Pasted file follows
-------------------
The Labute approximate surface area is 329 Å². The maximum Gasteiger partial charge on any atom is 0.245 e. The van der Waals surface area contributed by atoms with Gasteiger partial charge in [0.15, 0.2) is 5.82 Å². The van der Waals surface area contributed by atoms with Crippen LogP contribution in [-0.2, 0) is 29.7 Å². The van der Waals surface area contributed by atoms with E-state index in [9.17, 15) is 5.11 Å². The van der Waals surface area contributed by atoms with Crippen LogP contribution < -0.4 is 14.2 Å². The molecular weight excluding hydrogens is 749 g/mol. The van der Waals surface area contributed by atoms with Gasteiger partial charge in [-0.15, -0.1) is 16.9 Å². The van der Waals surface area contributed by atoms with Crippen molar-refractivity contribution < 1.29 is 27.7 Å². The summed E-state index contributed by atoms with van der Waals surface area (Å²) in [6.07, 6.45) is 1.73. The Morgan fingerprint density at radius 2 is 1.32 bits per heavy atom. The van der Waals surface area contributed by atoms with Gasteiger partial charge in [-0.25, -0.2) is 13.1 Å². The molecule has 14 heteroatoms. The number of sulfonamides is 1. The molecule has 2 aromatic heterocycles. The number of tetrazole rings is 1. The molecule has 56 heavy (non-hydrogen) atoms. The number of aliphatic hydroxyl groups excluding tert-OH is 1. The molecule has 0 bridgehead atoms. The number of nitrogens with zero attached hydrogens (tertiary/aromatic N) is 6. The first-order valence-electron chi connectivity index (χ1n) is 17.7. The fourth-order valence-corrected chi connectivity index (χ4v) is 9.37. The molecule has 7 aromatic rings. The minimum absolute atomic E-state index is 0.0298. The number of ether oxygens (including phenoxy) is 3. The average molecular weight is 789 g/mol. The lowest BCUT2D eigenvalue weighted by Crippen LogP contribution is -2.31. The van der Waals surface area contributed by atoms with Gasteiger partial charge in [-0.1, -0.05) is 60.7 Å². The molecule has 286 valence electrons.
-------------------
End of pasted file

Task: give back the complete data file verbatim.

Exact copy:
The Labute approximate surface area is 329 Å². The maximum Gasteiger partial charge on any atom is 0.245 e. The van der Waals surface area contributed by atoms with Gasteiger partial charge in [0.15, 0.2) is 5.82 Å². The van der Waals surface area contributed by atoms with Crippen LogP contribution in [-0.2, 0) is 29.7 Å². The van der Waals surface area contributed by atoms with E-state index in [9.17, 15) is 5.11 Å². The van der Waals surface area contributed by atoms with Crippen LogP contribution < -0.4 is 14.2 Å². The molecular weight excluding hydrogens is 749 g/mol. The van der Waals surface area contributed by atoms with Gasteiger partial charge in [-0.15, -0.1) is 16.9 Å². The van der Waals surface area contributed by atoms with Crippen molar-refractivity contribution < 1.29 is 27.7 Å². The summed E-state index contributed by atoms with van der Waals surface area (Å²) in [6.07, 6.45) is 1.73. The Morgan fingerprint density at radius 2 is 1.32 bits per heavy atom. The van der Waals surface area contributed by atoms with Gasteiger partial charge in [-0.25, -0.2) is 13.1 Å². The molecule has 14 heteroatoms. The number of sulfonamides is 1. The molecule has 2 aromatic heterocycles. The number of tetrazole rings is 1. The molecule has 56 heavy (non-hydrogen) atoms. The number of aliphatic hydroxyl groups excluding tert-OH is 1. The molecule has 0 bridgehead atoms. The number of nitrogens with zero attached hydrogens (tertiary/aromatic N) is 6. The first-order valence-electron chi connectivity index (χ1n) is 17.7. The fourth-order valence-corrected chi connectivity index (χ4v) is 9.37. The molecule has 7 aromatic rings. The minimum absolute atomic E-state index is 0.0298. The number of ether oxygens (including phenoxy) is 3. The average molecular weight is 789 g/mol. The lowest BCUT2D eigenvalue weighted by Crippen LogP contribution is -2.31. The van der Waals surface area contributed by atoms with Gasteiger partial charge in [-0.1, -0.05) is 60.7 Å². The molecule has 286 valence electrons.